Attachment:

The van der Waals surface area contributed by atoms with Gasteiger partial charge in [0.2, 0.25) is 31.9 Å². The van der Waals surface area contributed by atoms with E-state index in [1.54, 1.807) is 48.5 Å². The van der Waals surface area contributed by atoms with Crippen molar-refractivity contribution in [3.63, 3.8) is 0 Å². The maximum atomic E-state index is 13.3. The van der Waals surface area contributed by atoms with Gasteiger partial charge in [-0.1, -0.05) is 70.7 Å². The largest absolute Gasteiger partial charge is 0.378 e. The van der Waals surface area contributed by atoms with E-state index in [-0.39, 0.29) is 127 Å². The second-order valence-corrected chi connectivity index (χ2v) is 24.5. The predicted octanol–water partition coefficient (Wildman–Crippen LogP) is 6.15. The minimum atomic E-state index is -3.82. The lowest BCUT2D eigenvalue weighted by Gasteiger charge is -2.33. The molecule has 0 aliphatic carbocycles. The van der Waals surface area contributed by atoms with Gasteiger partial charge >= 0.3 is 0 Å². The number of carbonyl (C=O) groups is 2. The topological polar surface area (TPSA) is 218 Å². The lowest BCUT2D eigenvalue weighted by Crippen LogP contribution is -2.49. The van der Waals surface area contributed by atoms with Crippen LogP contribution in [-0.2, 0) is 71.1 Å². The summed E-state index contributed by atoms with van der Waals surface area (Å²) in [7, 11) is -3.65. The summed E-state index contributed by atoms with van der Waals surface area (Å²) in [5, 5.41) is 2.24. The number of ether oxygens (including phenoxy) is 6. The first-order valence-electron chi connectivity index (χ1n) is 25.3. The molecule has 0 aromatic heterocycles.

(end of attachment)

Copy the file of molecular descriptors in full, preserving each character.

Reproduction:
The van der Waals surface area contributed by atoms with Gasteiger partial charge in [0.2, 0.25) is 31.9 Å². The van der Waals surface area contributed by atoms with E-state index in [1.54, 1.807) is 48.5 Å². The van der Waals surface area contributed by atoms with Crippen molar-refractivity contribution in [3.63, 3.8) is 0 Å². The maximum atomic E-state index is 13.3. The van der Waals surface area contributed by atoms with Gasteiger partial charge in [-0.1, -0.05) is 70.7 Å². The largest absolute Gasteiger partial charge is 0.378 e. The van der Waals surface area contributed by atoms with E-state index in [-0.39, 0.29) is 127 Å². The second-order valence-corrected chi connectivity index (χ2v) is 24.5. The predicted octanol–water partition coefficient (Wildman–Crippen LogP) is 6.15. The minimum atomic E-state index is -3.82. The lowest BCUT2D eigenvalue weighted by Gasteiger charge is -2.33. The molecule has 0 aliphatic carbocycles. The van der Waals surface area contributed by atoms with Gasteiger partial charge >= 0.3 is 0 Å². The number of carbonyl (C=O) groups is 2. The topological polar surface area (TPSA) is 218 Å². The lowest BCUT2D eigenvalue weighted by Crippen LogP contribution is -2.49. The van der Waals surface area contributed by atoms with Crippen LogP contribution in [-0.2, 0) is 71.1 Å². The summed E-state index contributed by atoms with van der Waals surface area (Å²) in [7, 11) is -3.65. The summed E-state index contributed by atoms with van der Waals surface area (Å²) in [5, 5.41) is 2.24. The number of ether oxygens (including phenoxy) is 6. The first-order valence-electron chi connectivity index (χ1n) is 25.3. The molecule has 0 aromatic heterocycles.